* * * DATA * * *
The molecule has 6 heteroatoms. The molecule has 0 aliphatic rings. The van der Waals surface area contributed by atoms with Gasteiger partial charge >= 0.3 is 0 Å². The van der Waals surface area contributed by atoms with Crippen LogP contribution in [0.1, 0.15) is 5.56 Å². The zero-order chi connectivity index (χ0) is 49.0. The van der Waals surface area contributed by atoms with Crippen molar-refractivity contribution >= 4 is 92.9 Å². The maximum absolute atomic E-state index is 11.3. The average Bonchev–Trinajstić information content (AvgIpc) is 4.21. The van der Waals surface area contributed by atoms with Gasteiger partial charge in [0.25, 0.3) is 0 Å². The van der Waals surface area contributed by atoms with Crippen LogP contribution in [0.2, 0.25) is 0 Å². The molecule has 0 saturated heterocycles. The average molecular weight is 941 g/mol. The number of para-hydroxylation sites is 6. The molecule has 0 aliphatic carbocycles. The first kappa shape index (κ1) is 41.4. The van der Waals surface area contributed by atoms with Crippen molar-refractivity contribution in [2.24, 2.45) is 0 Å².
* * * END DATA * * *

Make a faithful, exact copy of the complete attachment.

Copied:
The molecule has 6 heteroatoms. The molecule has 0 aliphatic rings. The van der Waals surface area contributed by atoms with Gasteiger partial charge >= 0.3 is 0 Å². The van der Waals surface area contributed by atoms with Crippen LogP contribution in [0.1, 0.15) is 5.56 Å². The zero-order chi connectivity index (χ0) is 49.0. The van der Waals surface area contributed by atoms with Crippen molar-refractivity contribution >= 4 is 92.9 Å². The maximum absolute atomic E-state index is 11.3. The average Bonchev–Trinajstić information content (AvgIpc) is 4.21. The van der Waals surface area contributed by atoms with Gasteiger partial charge in [0.25, 0.3) is 0 Å². The van der Waals surface area contributed by atoms with Crippen LogP contribution in [0.2, 0.25) is 0 Å². The molecule has 0 saturated heterocycles. The average molecular weight is 941 g/mol. The number of para-hydroxylation sites is 6. The molecule has 0 aliphatic carbocycles. The first kappa shape index (κ1) is 41.4. The van der Waals surface area contributed by atoms with Crippen molar-refractivity contribution in [2.24, 2.45) is 0 Å².